1. Figure out if the story really does need lengthening. Every story, like every person, is unique. And some are meant to be shorter. If your story works at about seven-thousand words, don’t expand it to twenty-five thousand because you feel it won’t do well that short or to fit an anthology’s needs. Instead, think long and hard about whether the story itself would be better if longer. And if you’re not sure, ask for a second or third opinion. It wasn’t just my thesis advisor, but two other early readers from Ohio State who told me to make it longer, so that’s what I did. See if anyone in your writing circle can give you an objective opinion on the story and if it needs to be longer.

If you get a positive on that question, then here are some strategies you can try.

2. Try expanding a scene.  In two instances in Rose, there were parts where the protagonists remembers episodes in her life that had a lasting impact on her. In between the second and third draft, I felt that those scenes should have more happening in them in order to maximize their effectiveness. Sure enough, those scenes were made more powerful by going deeper into them and expanding the action.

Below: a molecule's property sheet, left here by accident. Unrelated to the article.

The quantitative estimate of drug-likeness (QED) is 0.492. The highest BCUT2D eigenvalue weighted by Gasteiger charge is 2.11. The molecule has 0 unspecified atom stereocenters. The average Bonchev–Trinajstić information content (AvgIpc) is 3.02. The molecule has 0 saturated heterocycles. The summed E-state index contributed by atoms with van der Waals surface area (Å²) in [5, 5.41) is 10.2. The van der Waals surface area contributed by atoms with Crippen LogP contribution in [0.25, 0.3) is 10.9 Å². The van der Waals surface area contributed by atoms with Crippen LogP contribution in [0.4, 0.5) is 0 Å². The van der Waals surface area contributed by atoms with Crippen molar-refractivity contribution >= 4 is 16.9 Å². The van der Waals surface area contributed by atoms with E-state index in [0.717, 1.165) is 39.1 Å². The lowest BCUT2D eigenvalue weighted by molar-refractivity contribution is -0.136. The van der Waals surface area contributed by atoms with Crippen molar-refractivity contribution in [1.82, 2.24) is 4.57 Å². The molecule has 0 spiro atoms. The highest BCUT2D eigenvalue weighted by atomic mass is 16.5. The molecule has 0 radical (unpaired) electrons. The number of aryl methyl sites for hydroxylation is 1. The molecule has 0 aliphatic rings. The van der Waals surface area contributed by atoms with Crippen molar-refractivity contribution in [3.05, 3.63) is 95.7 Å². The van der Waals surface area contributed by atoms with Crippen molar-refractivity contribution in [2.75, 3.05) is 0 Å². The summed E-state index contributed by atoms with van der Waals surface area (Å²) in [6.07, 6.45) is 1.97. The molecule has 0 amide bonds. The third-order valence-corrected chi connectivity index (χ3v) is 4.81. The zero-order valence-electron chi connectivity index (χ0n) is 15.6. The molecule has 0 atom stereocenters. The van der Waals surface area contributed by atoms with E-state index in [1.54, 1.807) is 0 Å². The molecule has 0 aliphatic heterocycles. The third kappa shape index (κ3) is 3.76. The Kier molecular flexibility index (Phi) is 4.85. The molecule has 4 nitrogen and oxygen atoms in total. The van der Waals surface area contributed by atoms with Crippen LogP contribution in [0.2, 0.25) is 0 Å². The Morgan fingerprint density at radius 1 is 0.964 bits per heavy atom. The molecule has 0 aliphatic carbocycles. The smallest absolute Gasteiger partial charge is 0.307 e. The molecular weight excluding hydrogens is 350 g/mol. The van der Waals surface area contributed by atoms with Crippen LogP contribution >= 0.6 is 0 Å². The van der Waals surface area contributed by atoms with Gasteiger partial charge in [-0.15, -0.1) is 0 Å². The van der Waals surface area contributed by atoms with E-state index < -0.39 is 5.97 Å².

And speaking of expanding:

3. Add a new chapter. This one, I’d treat as a sort of last resort. In Rose, it was necessary: I needed to reveal a ton of information to the reader, and couldn’t put that info into a previously-established chapter. A new chapter was necessary. So only write a new chapter if it is absolutely necessary, and if adding the new scenes or information can’t be done in any previous chapter.

4. Go deeper into a character’s character. Some characters might benefit from going deeper into their personalities or histories. Perhaps you can expand on what a character is thinking in a certain situation, showing us what thoughts lead to their actions. Or maybe you’ll want to go into why another character is very passionate about something, and relate it to something in their past. In Needful Things by Stephen King, one character is passionately against gambling. This is partly due to religious reasons, but later it’s revealed his father was an alcoholic gambler who abandoned the character’s family several times due to drinking and gambling debts. It’s an interesting reveal, and added depth to an otherwise stock character as well as a few more words.

5. Add a new character/expand a minor character’s role.  In the first and second drafts of Rose, I mentioned two characters who had a big impact on the antagonist. However, they’re only mentioned by other characters and never actually seen. In the third draft, I not only added scenes featuring these two characters, but created a third character who also had a big impact on the antagonist. Doing so added a new level of depth to the antagonist, which my beta readers loved.